Delving into organized religion, sexuality, and gender, Nithiyendran creates wild, irreverent figures and totemic sculptures that are finished with fake teeth, human hair, spray paint, and resin. An atheist, he draws on his Hindu and Christian background, as well as the internet and pornography. “There is a sense that you can make anything out of clay,” he says. “From a philosophical perspective, the many histories associated with the material allows you to engage with the past, present, and future.”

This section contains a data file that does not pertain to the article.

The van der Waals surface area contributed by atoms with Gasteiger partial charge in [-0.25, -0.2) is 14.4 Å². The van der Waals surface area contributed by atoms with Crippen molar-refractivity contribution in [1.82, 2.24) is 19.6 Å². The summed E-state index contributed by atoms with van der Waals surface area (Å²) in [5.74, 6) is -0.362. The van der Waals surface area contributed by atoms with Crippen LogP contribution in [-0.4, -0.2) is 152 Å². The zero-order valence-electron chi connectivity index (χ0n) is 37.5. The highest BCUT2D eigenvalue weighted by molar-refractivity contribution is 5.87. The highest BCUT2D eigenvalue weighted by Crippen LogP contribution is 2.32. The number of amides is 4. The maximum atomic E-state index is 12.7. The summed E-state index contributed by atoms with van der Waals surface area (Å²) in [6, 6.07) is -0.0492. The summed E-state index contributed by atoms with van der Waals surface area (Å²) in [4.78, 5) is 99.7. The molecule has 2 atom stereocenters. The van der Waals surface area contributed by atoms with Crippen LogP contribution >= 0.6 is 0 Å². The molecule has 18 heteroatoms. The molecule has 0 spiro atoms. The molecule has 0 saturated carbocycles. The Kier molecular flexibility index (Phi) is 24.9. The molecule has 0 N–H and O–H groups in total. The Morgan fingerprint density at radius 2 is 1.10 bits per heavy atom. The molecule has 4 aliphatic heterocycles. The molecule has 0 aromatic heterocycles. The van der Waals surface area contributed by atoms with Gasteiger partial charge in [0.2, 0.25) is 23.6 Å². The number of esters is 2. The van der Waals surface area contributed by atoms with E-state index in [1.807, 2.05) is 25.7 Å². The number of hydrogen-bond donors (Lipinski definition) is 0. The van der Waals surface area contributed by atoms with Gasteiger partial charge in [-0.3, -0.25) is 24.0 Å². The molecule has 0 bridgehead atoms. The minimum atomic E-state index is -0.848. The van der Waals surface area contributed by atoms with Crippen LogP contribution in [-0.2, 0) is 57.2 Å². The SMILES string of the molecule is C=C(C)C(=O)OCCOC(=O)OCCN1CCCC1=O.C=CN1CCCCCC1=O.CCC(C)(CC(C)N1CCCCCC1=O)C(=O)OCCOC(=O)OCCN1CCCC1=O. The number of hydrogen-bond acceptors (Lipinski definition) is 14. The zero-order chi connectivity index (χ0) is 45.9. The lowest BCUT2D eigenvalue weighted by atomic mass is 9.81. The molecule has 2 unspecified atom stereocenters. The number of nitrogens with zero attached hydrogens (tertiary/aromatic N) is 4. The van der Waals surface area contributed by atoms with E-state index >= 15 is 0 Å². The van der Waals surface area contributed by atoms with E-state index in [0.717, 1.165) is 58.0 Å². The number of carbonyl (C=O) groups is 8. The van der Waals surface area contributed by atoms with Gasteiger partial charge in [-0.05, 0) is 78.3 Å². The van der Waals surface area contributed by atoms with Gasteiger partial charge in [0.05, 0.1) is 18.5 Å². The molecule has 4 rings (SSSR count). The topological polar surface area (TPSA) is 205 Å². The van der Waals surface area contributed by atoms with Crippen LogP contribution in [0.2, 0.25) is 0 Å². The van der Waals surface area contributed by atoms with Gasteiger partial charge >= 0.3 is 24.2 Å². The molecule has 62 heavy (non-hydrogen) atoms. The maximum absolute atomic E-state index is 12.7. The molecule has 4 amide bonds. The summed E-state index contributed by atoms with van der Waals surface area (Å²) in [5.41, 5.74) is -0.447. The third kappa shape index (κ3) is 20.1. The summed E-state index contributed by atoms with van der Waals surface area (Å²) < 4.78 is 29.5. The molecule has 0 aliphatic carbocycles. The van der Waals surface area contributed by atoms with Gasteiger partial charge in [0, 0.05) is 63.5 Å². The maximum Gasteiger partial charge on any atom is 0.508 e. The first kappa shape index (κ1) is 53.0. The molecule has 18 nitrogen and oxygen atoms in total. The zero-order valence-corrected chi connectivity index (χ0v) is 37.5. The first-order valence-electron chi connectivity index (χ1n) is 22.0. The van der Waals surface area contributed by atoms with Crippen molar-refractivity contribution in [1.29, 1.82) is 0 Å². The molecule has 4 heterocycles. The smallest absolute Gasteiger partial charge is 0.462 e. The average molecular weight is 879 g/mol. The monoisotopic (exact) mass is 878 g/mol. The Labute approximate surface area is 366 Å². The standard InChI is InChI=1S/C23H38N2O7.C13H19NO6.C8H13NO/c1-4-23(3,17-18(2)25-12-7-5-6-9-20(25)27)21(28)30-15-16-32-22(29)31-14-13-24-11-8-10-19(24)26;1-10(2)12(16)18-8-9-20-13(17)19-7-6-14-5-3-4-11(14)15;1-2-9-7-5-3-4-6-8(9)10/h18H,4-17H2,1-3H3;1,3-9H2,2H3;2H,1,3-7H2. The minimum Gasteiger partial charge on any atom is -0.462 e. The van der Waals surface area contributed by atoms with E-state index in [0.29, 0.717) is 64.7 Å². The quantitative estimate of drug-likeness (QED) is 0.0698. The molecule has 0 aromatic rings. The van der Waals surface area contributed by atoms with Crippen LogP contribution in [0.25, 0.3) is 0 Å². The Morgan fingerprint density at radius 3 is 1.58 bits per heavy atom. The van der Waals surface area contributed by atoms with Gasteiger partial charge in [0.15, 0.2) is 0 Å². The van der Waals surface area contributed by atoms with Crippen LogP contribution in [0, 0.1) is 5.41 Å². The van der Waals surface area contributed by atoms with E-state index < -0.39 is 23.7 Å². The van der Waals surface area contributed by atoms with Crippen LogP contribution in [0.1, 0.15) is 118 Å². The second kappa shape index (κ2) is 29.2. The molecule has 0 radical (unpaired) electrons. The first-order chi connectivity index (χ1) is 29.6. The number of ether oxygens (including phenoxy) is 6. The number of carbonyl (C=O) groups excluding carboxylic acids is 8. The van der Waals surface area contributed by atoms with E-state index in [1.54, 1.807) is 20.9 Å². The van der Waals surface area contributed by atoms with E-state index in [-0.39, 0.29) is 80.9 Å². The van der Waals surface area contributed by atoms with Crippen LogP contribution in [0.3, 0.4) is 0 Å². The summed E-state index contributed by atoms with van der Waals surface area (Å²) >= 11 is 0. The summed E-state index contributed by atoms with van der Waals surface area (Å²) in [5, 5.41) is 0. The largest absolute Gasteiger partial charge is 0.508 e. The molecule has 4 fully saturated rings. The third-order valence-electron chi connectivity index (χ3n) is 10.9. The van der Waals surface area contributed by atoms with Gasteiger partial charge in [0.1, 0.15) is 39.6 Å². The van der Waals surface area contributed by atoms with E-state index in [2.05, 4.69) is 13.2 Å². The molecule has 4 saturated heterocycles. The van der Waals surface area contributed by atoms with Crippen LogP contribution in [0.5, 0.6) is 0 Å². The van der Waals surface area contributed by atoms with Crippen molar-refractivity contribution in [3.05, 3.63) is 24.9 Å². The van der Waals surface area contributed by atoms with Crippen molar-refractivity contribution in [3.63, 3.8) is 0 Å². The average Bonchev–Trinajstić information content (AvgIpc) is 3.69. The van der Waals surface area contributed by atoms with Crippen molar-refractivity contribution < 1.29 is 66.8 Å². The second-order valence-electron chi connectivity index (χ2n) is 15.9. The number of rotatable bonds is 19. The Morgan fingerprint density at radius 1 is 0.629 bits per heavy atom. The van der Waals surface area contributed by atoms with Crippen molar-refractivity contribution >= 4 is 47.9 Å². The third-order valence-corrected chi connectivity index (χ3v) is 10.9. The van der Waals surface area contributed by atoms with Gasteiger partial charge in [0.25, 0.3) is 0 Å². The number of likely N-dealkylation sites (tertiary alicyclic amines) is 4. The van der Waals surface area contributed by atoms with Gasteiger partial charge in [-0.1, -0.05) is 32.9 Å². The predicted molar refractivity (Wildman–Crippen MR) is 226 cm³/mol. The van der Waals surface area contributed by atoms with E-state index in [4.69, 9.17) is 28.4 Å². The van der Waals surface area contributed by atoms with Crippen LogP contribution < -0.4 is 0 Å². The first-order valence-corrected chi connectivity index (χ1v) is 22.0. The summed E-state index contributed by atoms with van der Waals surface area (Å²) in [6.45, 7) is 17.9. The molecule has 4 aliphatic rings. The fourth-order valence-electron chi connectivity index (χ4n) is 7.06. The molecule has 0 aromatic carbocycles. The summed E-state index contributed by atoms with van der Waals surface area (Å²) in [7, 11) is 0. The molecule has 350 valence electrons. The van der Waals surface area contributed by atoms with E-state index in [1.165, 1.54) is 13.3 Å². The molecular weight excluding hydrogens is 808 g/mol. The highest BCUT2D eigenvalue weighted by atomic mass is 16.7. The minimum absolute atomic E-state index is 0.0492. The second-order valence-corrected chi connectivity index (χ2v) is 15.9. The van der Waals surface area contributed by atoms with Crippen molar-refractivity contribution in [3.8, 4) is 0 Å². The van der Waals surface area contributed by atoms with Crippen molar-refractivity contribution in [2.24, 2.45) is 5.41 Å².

Keen to bypass traditional techniques of ceramics and clay, he’s developed unorthodox practices like building his works as separate components and attaching them after firing, or working with carpenters and engineers to develop internal supports for his large-scale works. Fresh from solo museum shows at the National Gallery of Australia and the Ian Potter Museum of Art, Nithiyendran has considerable momentum behind him. He will feature in Sydney’s new art biennial, The National: New Australian Art, this March, and he’ll have a solo show at Sullivan+Strumpf gallery in Sydney this November and at the Dhaka Art Summit in February 2018.